Since the start of the recession in December 2007, the foreign-born population has outpaced the native-born population in net job growth — with foreign-born workers gaining 2.6 jobs for every job gained by a native-born worker.
As revealed in the most recent unadjusted figures from the Bureau of Labor Statistics, the native-born population has gained 790,000 additional jobs since December 2007. Meanwhile, foreign-born employment has grown by about 2.1 million.
In that same timeframe, the native-born population has increased more than twice as much as the foreign-born population, with the native-born non-institutional population growing by 12.7 million and the foreign-born non-institutional population growing by 5.2 million.
Meaning that for every new job gained by native-born workers, 16 native-born Americans came of working age.
On a smaller level, last month the foreign-born population gained 204,000 jobs and native-born population lost 698,000 jobs.
Alabama Sen. Jeff Sessions’ spokesman Stephen Miller highlighted the August disparity of native-born job loss and foreign-born job-gains.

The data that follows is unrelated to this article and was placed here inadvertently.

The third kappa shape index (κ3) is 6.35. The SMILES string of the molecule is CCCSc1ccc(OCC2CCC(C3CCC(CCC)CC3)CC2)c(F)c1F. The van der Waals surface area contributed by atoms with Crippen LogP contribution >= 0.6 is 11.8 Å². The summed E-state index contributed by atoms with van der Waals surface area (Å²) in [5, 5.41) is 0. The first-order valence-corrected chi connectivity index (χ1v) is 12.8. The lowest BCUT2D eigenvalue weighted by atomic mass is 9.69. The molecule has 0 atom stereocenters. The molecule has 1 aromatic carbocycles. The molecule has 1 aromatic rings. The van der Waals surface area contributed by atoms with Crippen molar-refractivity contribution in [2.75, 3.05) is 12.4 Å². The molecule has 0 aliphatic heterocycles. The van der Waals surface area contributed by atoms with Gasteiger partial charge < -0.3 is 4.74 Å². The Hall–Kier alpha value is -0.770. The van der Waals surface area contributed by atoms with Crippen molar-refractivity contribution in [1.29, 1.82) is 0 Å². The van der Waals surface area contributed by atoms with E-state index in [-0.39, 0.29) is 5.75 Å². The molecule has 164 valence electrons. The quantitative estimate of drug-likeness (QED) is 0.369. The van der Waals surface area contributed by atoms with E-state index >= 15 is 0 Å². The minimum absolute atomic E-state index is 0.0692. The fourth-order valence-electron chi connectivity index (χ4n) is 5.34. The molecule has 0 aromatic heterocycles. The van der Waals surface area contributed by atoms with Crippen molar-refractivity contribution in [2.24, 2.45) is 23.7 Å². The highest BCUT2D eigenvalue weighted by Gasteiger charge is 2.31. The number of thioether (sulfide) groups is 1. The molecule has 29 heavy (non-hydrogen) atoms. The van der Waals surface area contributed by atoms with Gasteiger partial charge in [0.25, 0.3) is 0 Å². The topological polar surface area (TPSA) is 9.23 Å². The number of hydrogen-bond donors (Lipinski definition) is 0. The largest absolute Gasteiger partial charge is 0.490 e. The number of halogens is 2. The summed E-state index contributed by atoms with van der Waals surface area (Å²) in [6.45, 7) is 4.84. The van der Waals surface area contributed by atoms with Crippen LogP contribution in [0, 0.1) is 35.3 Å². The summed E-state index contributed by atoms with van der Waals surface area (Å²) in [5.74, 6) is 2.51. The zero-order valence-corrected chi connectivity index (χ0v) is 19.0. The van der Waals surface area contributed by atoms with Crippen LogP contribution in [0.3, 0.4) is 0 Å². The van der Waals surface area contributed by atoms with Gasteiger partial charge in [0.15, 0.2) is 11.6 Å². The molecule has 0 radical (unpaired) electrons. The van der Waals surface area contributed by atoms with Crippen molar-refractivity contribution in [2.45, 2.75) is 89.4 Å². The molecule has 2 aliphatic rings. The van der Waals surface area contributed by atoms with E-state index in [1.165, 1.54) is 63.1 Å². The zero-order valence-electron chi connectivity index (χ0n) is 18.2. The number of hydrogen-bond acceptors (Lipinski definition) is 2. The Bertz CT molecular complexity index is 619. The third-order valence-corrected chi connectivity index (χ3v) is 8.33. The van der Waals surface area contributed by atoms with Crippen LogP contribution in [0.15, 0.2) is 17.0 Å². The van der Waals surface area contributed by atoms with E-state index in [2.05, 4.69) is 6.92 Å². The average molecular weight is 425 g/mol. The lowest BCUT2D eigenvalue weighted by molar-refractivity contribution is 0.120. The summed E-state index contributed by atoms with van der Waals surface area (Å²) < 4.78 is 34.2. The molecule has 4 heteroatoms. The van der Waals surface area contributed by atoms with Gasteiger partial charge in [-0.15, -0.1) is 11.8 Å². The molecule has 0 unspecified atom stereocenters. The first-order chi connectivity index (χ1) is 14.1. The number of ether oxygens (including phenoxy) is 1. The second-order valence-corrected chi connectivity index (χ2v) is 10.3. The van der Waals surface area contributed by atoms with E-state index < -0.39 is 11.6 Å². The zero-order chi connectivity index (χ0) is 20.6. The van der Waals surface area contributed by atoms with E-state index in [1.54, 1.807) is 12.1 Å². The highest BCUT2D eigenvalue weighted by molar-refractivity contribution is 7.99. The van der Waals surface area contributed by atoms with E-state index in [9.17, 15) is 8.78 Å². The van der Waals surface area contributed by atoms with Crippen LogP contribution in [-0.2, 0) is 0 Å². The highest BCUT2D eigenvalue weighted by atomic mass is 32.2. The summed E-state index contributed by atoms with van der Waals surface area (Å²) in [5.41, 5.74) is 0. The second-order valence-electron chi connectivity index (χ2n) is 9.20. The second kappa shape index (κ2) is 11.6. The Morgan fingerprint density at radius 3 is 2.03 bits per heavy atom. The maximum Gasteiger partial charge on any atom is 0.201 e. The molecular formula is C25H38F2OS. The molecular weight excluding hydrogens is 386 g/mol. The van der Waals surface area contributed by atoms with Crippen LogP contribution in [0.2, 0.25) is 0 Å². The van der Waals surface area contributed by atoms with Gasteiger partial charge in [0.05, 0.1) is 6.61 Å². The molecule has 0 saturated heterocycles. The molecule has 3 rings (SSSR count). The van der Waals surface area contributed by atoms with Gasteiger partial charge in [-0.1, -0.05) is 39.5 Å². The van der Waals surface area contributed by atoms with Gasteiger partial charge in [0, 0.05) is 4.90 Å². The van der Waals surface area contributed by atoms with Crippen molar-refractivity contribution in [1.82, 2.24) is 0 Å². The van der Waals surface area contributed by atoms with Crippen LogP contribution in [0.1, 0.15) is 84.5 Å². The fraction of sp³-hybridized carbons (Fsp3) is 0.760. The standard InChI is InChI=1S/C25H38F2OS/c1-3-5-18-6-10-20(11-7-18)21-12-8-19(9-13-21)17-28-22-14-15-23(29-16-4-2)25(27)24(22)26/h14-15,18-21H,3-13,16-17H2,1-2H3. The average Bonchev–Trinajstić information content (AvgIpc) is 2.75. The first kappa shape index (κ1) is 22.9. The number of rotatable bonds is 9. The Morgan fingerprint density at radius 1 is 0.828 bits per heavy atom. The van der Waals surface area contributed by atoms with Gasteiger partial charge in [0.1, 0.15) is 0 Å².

“Averaged out across the year, the U.S. admits every month about 200,000 permanent immigrants, temporary foreign workers, and nonimmigrant students to compete against the existing pool of U.S. workers and youth (including against all previously-admitted immigrants),” Miller noted in an email (emphasis his).
“That means, every ten months, the U.S. issues, on average, a roughly equivalent number of visas to these categories as compared to the number of graduating high school students who will attend college in the fall,” he added.
In August, 24,914,000 foreign-born workers were employed in the U.S. as noted, up from July when 24,710,000 foreign born people were were employed. There were 124,314,000 native-born workers employed in August, down from the 125,012,000 native-born workers employed in July.
“The foreign-born share of the U.S. population is at its highest level in 105 years, and will soon eclipse every known historical record and keep climbing,” Miller added.